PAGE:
Alternatives to Senior Guardianships
Guardianship requires seniors to give up a significant portion of their freedom and independence, which, while may be necessary, can have considerable drawbacks. To avoid the negative effects of full guardianship on older adults, many states prohibit the use of guardianship until several less-restrictive alternatives have been attempted.
A representative payee has much less authority than a guardian, and the individual they are standing in for has not been legally declared incompetent. Like a guardian, a representative payee oversees something that belongs to the individual. However, guardians are in charge of almost everything for their wards, while a representative payee is responsible for receiving one specific Social Security or Supplemental Income on the senior’s behalf.
FYI: Representative payees can be a key component of your estate plan. To learn more, read our guide to estate planning.
Power of Attorney
One of the most simple alternatives to guardianship is the power of attorney. Guardianship and power of attorney provide seniors with similar levels of supervision. However, with power of attorney, a senior and their family select a person of their choice to serve as the older adult’s decision-making agent. If guardianship is selected, familIes may request a specific guardian, but ultimately the judge decides who serves as guardian. Sometimes families choose to pursue guardianship after their older loved one refuses to sign over their power of attorney.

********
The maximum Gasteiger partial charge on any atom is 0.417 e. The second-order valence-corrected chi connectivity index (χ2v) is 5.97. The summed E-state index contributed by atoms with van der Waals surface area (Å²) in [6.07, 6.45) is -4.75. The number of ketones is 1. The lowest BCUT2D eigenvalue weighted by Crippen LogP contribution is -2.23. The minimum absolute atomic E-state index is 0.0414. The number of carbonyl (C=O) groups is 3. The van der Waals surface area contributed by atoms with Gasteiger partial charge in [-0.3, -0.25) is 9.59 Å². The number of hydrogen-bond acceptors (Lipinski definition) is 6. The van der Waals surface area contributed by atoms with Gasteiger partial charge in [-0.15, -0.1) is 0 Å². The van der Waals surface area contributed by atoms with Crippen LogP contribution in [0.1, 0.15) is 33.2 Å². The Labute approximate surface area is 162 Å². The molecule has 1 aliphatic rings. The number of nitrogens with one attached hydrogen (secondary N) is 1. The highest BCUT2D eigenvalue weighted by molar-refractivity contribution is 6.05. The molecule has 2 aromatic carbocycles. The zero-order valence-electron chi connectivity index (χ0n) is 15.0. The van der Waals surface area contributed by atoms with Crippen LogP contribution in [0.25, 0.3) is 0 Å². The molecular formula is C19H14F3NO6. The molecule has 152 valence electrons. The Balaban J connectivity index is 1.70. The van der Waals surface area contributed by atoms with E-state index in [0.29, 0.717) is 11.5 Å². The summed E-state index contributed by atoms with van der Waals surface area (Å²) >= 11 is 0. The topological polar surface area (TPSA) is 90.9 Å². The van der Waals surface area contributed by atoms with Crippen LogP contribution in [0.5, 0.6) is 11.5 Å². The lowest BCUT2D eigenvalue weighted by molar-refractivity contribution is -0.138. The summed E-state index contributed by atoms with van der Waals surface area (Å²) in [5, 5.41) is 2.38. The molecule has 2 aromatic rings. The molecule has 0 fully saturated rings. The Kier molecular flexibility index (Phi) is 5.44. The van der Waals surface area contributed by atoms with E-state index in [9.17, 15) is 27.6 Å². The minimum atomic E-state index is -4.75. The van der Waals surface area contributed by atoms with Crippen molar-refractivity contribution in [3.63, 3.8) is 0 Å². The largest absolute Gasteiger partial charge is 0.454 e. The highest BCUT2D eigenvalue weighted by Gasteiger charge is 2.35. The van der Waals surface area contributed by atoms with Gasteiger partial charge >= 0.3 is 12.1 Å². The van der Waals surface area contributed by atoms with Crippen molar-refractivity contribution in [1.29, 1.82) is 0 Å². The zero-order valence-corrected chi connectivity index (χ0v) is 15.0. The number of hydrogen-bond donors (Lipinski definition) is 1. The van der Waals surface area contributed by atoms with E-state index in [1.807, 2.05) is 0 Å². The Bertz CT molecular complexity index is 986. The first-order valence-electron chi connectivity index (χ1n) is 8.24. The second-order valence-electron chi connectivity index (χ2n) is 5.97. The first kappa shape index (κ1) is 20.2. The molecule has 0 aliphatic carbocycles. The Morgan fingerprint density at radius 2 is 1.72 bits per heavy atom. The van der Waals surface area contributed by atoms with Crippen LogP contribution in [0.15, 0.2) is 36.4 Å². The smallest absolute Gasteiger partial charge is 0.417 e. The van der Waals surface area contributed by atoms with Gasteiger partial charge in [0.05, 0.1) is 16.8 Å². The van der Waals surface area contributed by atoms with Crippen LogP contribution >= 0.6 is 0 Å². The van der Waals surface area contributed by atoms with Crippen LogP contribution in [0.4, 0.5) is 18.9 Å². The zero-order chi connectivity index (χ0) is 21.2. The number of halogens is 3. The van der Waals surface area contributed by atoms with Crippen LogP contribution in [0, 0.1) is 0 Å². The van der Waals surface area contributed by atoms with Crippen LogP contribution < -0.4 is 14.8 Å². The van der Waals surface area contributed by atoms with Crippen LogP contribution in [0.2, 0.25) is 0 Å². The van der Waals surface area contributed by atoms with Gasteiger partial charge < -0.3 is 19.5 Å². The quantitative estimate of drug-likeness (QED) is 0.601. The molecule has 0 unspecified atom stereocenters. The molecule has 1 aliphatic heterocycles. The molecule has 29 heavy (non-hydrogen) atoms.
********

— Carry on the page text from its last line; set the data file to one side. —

Some states allow seniors to designate someone as a standby guardian in case they lose the ability to care for themselves. However, traditional guardianship differs from standby guardianship in that the senior must freely consent to the agreement, and the guardianship only takes effect if the senior becomes incapacitated.
Another alternative to guardianship is a trust that benefits the senior and names a trustworthy family, friend, or attorney (or yourself) as the trustee. While the trustee technically owns the transferred property, they are legally obligated to manage the trust assets responsibly for the beneficiary, which in this case, would be the senior. Seniors can also retain some autonomy by listing themselves as co-trustee. For example, you can make sure money is set aside and invested well. Then the senior you’re concerned about can be given an allowance to limit any risky financial behavior.